Comedian Felicity Ward talks motherhood and mental health in new stand-up show

Felicity Ward brings her new stand-up show 'She's Back Baby' to Sydney for her return to Australia tour. Photo: supplied.

After three long years, stand-up comedian Felicity Ward is back in Australia to perform her new live show about pregnancy, giving birth and dealing with newborns. She spoke with arts and entertainment editor Tahli Blackman.

“If you’ve got a strong feeling behind anything that happens to you, then there’s a possibility of turning that into something funny.”

So says Felicity Ward – the award-winning comedian, writer, actor, and musician who is set to hit the Sydney stage with some new material. Direct from her very own Amazon Prime UK stand-up special, Felicity Ward brings her new show She’s Back, Baby! to town.

This project was originally planned as three different shows: an hour on pregnancy, an hour on Ward’s birth story and an hour on motherhood. Ward is planning on doing these shows in the future, but for now, she has combined jokes from each of those shows to create an abridged version for this Australian tour.

“I think it’s a really funny show which just happens to be about motherhood and the absolute wildness of it,” Ward tells The Sentinel.

“I don’t think that having kids is the meaning of life and if you don’t want kids that’s probably a great choice. They are hard, expensive, and very loud but giving birth is the most punk thing anyone can ever do,” she reveals.

In 2019, Ward spoke about what it’s like being a pregnant comedian and made fun of motivational quotes on Instagram for the Just For Laughs Festival. Video: Just For Laughs/YouTube.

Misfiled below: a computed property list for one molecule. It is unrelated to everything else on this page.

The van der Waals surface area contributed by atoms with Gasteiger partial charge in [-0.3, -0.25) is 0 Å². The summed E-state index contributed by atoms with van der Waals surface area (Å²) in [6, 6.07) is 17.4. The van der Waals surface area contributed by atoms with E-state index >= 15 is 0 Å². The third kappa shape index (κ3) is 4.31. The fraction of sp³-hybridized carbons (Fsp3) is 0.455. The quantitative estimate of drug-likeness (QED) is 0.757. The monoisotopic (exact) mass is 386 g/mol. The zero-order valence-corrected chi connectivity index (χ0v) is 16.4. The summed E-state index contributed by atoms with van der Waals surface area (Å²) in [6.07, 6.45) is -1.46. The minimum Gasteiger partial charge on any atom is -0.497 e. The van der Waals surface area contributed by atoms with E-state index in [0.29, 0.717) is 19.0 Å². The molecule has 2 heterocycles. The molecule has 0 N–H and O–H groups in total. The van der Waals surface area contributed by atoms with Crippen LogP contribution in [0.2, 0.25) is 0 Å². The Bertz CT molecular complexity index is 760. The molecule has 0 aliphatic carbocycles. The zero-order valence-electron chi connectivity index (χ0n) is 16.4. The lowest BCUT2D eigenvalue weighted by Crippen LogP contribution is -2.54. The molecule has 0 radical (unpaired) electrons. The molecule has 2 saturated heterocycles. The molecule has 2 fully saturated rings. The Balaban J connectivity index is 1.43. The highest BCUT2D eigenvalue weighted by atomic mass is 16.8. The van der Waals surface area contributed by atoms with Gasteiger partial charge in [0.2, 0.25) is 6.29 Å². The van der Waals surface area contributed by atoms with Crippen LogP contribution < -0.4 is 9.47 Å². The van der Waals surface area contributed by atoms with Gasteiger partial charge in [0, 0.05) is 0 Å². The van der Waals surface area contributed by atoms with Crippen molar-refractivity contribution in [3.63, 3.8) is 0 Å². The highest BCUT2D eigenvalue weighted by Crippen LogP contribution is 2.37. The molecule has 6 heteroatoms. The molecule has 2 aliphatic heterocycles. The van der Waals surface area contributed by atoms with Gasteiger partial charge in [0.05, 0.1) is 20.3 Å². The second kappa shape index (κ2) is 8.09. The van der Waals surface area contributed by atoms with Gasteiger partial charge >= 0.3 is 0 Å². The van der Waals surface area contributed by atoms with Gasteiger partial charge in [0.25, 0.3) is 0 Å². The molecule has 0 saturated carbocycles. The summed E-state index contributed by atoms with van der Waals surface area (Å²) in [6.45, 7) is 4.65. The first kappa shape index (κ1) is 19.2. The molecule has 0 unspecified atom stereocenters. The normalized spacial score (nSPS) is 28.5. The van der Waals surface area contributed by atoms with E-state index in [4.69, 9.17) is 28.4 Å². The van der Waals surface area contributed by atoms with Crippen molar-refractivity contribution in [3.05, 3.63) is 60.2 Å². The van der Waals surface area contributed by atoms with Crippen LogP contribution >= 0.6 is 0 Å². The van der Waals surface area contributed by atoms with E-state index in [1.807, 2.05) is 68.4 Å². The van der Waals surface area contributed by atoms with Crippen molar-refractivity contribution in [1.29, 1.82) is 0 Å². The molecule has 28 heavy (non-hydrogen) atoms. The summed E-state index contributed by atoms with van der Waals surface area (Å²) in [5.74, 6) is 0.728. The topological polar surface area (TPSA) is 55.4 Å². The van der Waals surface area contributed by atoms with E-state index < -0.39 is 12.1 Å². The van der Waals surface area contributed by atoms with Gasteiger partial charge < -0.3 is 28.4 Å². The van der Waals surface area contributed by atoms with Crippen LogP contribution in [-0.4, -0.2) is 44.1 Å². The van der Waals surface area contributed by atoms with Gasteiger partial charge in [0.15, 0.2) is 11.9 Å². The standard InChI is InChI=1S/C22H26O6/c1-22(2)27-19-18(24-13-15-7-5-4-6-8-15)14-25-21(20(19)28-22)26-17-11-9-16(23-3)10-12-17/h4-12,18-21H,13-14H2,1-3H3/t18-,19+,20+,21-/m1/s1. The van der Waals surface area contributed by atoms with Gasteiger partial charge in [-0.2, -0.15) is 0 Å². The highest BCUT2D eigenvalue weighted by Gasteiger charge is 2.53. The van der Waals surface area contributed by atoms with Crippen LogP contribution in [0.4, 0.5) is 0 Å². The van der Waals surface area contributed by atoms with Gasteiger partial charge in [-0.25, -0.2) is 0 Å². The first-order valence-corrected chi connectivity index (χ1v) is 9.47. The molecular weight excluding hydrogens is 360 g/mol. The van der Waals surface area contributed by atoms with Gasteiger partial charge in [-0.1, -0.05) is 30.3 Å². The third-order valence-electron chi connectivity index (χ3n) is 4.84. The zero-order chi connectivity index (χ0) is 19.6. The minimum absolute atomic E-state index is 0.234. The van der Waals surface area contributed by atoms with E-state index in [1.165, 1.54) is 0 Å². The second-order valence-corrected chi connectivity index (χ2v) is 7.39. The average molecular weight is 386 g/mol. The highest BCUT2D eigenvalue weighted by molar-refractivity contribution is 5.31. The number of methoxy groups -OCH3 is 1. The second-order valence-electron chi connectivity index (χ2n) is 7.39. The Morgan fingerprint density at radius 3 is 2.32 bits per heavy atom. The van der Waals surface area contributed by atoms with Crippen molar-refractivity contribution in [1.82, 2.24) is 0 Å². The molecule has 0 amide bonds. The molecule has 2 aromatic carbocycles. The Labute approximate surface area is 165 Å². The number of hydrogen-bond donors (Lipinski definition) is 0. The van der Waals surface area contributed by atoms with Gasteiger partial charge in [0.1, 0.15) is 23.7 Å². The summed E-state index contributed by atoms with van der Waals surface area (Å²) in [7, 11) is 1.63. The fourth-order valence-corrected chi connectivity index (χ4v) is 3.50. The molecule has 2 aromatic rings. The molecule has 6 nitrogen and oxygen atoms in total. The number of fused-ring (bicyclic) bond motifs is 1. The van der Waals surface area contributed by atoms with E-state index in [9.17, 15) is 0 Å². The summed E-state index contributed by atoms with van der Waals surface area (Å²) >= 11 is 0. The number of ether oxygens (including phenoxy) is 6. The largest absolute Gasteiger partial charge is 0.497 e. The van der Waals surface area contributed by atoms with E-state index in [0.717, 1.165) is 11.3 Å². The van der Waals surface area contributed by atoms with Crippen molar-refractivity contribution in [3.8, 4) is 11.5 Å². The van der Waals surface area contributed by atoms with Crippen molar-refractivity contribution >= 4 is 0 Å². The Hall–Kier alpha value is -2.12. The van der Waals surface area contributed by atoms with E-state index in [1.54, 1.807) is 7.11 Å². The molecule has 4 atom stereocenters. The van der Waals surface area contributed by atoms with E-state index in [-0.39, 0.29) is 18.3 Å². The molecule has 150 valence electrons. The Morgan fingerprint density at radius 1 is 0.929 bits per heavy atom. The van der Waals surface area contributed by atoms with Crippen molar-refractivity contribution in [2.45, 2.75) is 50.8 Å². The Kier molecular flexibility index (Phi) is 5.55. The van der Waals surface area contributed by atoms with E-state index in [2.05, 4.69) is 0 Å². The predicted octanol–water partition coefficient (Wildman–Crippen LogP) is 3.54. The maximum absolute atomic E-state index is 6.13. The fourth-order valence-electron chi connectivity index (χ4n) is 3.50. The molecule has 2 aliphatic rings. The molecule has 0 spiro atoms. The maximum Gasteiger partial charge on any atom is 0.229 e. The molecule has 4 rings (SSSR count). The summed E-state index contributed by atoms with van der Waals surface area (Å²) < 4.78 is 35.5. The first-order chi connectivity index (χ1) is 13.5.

Writing jokes for stand-up doesn’t always come to comedians easily and often involves a lot of sitting in front of a blank screen. Ward says you’ve got to get through a lot of bad ideas before you get to something funny.

“When you get a full-fledged joke in your head, I call them the comedy gods, it’s like they just deliver something great to you. I sometimes stop my husband when I need to go and write down an idea, I have to be quick otherwise the idea will go away,” she says.

“I used to write individual notes on my phone if I was out and thought of a sketch or joke idea and it never occurred to me to put all my ideas into one note. I can’t tell you how many jokes I’ve lost because I cannot be bothered to scroll back six years on my phone.”

Doing what she does best

Since leaving what was starting to look like an actual summer in the UK for an Aussie winter, Ward has been doing a few small gigs to warm up before the big shows.

When she first started out, Ward had very clear influences. At the age of 10, Ward would watch The Late Show and would imitate what the Working Dog comedians were doing to be funny. Ward is not influenced by the work of other comedians; she just appreciates what they do.

“I was 28 when I started stand-up, which is quite old as lots of kids are starting out as teenagers or in their early 20s. I had left a relationship, stopped drinking and was moved back in with my mum at the time, so I had been through a fair bit before I started, meaning I wasn’t as impressionable,” she reveals.